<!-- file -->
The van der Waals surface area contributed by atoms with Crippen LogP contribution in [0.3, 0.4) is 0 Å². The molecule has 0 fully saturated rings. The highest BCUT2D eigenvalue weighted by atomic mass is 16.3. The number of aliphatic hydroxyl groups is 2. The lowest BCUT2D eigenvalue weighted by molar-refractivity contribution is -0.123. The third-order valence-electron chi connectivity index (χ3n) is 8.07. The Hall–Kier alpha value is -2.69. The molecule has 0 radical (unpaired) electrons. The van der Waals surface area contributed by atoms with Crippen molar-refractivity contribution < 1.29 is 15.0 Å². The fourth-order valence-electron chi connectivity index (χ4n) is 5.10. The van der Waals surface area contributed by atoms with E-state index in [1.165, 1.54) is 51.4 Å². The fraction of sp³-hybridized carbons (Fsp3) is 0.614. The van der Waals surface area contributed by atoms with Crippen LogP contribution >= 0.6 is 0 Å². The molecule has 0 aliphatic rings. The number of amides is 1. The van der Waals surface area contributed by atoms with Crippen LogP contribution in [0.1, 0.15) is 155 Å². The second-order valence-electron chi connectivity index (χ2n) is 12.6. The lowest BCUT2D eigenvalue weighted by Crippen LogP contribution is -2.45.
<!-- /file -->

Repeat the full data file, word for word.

The van der Waals surface area contributed by atoms with Crippen LogP contribution in [0.3, 0.4) is 0 Å². The molecule has 0 fully saturated rings. The highest BCUT2D eigenvalue weighted by atomic mass is 16.3. The number of aliphatic hydroxyl groups is 2. The lowest BCUT2D eigenvalue weighted by molar-refractivity contribution is -0.123. The third-order valence-electron chi connectivity index (χ3n) is 8.07. The Hall–Kier alpha value is -2.69. The molecule has 0 radical (unpaired) electrons. The van der Waals surface area contributed by atoms with Crippen molar-refractivity contribution < 1.29 is 15.0 Å². The fourth-order valence-electron chi connectivity index (χ4n) is 5.10. The van der Waals surface area contributed by atoms with E-state index in [1.165, 1.54) is 51.4 Å². The fraction of sp³-hybridized carbons (Fsp3) is 0.614. The van der Waals surface area contributed by atoms with Crippen LogP contribution >= 0.6 is 0 Å². The molecule has 0 aliphatic rings. The number of amides is 1. The van der Waals surface area contributed by atoms with Crippen LogP contribution in [0.1, 0.15) is 155 Å². The second-order valence-electron chi connectivity index (χ2n) is 12.6. The lowest BCUT2D eigenvalue weighted by Crippen LogP contribution is -2.45.